In the theatre world these days, anything can be attempted. Books are being turned into plays, films are being turned into musicals and almost every genre out there can be seen somewhere on stage. Some of the best shows to see in London this holiday season include the likes of Disney’s Aladdin, a musical version of the film Nativity and countless versions of A Christmas Carol. Throw in Harry Potter’s transition to the stage, a rumoured adaptation of Quentin Tarantino’s The Hateful Eight, there really is quite a bit of blending between genres happening.
However, there are still some genres of cinema and storytelling that stage writers, directors, and production companies don’t seem to have much luck with.
Superhero’s are the obvious stories you would expect to see adapted for the stage as there is such a huge fan base for them but they never really seem to work very well. The broadway flop Spider-Man: Turn Off The Dark was expected to be a massive hit, and one that would theoretically have opened the door to a whole new style of theatre performance, but it closed after just six months and apparently lost at least $60 million by its close. Several cast members were also seriously injured during the run.
Then there was the Batman Live arena tour which I remember seeing at the O2 in London. Yes it was a spectacle but the venue was far too big and it was was hard to follow what was happening on stage. When it comes to superhero shows, a balance needs to be found between creating a spectacle and creating a show but so far no attempts seem to have worked very well.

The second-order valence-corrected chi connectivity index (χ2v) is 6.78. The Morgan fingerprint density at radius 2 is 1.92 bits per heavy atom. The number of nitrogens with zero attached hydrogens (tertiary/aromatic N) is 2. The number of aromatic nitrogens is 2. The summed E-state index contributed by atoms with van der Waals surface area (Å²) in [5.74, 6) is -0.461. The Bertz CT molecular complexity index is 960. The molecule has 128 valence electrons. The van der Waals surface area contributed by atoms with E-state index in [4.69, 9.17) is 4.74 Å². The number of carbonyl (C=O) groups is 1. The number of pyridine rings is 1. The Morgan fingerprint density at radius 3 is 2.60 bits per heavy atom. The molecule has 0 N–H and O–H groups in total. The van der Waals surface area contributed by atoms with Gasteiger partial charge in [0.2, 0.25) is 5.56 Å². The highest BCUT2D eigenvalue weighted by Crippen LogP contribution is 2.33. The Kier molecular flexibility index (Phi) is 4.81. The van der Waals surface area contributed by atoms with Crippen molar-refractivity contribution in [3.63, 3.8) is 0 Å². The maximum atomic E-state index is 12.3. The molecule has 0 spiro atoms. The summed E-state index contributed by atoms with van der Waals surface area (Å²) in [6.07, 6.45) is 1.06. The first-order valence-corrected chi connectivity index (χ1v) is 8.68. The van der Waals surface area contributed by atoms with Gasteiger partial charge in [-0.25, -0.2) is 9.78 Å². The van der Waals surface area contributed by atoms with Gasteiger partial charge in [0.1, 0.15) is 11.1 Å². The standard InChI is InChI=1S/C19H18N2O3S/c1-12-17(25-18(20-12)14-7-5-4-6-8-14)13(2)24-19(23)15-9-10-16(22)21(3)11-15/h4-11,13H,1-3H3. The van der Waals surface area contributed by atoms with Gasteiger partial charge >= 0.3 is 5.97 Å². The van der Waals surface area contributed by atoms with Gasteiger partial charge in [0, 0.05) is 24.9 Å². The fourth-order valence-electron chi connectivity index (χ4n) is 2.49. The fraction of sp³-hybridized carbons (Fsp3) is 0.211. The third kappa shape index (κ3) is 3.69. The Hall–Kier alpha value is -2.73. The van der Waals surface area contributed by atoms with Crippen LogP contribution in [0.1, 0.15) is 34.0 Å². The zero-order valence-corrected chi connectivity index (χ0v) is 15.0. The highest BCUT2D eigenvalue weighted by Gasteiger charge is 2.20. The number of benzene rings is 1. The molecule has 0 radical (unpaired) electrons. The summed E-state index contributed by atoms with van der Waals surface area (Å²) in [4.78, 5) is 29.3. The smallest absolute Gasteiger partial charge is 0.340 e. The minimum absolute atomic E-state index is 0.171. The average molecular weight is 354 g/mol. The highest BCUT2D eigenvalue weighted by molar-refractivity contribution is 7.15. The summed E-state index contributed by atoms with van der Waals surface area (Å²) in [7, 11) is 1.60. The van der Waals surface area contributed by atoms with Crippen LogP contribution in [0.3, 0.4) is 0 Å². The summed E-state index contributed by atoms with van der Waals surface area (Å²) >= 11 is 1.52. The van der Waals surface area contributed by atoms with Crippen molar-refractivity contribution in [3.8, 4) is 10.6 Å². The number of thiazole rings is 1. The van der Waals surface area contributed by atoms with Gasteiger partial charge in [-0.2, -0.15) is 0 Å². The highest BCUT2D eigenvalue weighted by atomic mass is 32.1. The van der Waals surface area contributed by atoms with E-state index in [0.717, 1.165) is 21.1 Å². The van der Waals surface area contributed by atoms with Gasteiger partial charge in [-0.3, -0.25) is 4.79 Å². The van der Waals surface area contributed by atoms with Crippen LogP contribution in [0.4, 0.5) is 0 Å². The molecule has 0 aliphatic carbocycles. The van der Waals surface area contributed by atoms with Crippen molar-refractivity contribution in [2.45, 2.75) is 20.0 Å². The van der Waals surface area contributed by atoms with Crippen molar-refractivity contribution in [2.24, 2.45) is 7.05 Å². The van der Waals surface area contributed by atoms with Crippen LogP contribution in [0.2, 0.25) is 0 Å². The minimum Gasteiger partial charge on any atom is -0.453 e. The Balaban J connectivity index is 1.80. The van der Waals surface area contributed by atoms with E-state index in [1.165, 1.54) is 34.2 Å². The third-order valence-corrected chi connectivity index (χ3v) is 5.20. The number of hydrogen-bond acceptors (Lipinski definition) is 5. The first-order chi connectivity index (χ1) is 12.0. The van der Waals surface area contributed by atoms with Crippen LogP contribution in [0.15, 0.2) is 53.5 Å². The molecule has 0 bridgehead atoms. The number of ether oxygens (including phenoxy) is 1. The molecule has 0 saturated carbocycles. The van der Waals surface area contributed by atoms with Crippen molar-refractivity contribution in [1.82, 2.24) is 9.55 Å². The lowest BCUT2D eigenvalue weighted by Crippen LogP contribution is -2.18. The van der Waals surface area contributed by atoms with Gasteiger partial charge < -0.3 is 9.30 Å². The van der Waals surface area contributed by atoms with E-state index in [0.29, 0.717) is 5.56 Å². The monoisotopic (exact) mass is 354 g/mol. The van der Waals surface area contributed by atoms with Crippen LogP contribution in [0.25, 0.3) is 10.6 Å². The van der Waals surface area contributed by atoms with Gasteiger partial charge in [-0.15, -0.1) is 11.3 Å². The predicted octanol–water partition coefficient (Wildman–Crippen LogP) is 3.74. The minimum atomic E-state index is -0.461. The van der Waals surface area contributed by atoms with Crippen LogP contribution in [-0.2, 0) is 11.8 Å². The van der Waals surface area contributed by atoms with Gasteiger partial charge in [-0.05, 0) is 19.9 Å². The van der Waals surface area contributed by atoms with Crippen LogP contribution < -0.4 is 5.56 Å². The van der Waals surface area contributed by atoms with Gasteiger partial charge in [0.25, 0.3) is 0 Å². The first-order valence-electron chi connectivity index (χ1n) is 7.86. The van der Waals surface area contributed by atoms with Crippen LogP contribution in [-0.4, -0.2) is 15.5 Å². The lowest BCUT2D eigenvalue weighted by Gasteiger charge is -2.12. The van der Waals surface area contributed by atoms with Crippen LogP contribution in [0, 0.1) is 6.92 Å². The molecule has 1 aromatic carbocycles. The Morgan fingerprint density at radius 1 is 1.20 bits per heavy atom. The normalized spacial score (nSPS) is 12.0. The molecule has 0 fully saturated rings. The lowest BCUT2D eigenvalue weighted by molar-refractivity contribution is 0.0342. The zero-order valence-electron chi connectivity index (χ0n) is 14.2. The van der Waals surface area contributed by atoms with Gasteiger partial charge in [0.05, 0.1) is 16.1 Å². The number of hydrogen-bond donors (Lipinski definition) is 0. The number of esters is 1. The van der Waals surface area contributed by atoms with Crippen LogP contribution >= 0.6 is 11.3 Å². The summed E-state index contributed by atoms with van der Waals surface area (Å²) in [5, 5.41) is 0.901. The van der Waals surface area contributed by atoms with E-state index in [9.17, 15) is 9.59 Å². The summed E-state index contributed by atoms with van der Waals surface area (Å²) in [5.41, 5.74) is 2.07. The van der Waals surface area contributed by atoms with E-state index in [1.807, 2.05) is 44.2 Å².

Guys and Dolls is probably the most famous stage show about old school gambling, men sat around a table in a secret location, drinking scotch and smoking, whilst gambling away their money. But that seems to be a thing of the past now. When is the last time you went to a casino to play games? Because of an endless string of new sites devoted to digital casino entertainment, the very notion of men huddled in back rooms or sweating over casino tables is fading into history. So has the appetite for smokey gambling shows on stage died out, or with the one exception of Guys and Dolls, did it ever really begin?
Christmas plays have been done on countless occasions, including musicals. So the idea here isn’t to say that theatre has neglected the holiday season. What we really don’t have however is a true Santa story. Think The Santa Claus, or any of a number of similar films you might have loved growing up. All you’d need would be a whimsical script, fun decorations, and an extremely charismatic lead to play Santa. Upon the release of a new Netflix film called The Christmas Chronicles, one review began with “Kurt Russell is Santa Clause. That’s all you need to know.” The exact same tagline could be applied to a theatre poster and the show would probably sell out for a whole season before a single review was written. But whilst there are christmassy inspired shows out there, Santa himself seems to usually be missing or at least buried in the background of the story. I think its about time we brought him to the forefront!
When someone shoots someone in a stage play, it’s a single shot, and a major event in the script. Occasionally, as in a show like Les Miserables, we see brief simulations of greater conflicts involving guns. What hasn’t really been done on any major scale though is a full-fledged action story complete with shoot-em-up stunts. Just imagine films like John Wick, or even The Bourne Identity or Mission: Impossible – or the actual film Shoot Em Up for that matter! Of course the effects would be challenging and the pace and scope couldn’t match what happens in cinema, but that would be part of the challenge. A stage-based action hero could be a very thrilling idea indeed.
What do you think? What genres do you think are missing from being explored on the theatre stage? Let us know on our social media channels below.
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